Research Bulletin (Iowa Agriculture and Home Economics Experiment Station)


Although the soybean was introduced into the United States in 1804, it is only recently that its production has increased to the point where as a cash-grain crop it ranks fourth in the United States and second in the Midwest. It is perhaps owing to the relatively new status of the soybean as an important crop that the soil fertility requirements are not as yet well understood.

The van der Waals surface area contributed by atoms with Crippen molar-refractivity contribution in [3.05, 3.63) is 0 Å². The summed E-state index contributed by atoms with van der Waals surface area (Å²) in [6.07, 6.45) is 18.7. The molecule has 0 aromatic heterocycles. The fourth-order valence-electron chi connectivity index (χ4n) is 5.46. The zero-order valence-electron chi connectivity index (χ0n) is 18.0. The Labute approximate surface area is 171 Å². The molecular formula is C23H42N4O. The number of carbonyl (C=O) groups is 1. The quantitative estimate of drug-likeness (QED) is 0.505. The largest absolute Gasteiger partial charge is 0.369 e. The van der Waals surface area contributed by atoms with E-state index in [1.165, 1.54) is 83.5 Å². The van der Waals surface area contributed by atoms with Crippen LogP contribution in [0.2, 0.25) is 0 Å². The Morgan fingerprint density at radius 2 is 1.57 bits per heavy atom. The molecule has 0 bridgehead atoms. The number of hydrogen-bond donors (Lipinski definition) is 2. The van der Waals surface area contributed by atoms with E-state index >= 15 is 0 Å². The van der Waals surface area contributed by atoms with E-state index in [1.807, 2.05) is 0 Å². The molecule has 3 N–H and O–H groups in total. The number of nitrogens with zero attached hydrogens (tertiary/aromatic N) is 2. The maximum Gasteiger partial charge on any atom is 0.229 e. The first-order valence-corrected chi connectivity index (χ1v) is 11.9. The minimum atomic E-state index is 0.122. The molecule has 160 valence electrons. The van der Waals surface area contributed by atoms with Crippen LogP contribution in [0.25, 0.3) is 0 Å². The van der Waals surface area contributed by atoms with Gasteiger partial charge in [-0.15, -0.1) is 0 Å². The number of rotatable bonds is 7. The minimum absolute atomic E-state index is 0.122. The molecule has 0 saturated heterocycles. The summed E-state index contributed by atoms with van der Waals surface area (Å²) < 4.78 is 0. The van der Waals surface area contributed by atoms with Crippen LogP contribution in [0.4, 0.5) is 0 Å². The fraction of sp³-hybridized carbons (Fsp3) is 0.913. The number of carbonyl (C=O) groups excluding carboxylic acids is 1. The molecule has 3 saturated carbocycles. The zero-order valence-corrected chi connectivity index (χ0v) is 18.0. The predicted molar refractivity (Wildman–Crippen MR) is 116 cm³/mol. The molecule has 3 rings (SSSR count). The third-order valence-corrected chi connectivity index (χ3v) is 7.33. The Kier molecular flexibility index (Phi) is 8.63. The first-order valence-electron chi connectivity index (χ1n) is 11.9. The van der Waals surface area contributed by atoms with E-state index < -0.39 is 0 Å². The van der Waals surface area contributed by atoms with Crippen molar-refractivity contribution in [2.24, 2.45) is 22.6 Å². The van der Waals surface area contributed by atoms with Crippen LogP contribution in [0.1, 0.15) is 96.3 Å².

Notwithstanding the fact that soybean yields increase with the fertility level of the soil, experiments in the Midwest have shown in general that soybeans do not give the profitable response to direct application of fertilizer that is obtained with corn. The yield increases produced by direct application of fertilizers are comparatively small and unpredictable. This behavior may result from plant characteristics that have been classified as feeding power or it may result from a lack of knowledge of the plant in relation to its environment so that advantage is not taken of the proper means to bring about a profitable increase in yield from fertilizer application. Regarding' the latter point, Norman (20) has suggested that information on the nutritional needs of the plant during its various stages of growth might be of considerable value in the experimental approach to the soil fertility problems of the soybean. To obtain such information for soybeans grown in the field on two Iowa soils differing widely in fertility level was the primary object of the present investigation.



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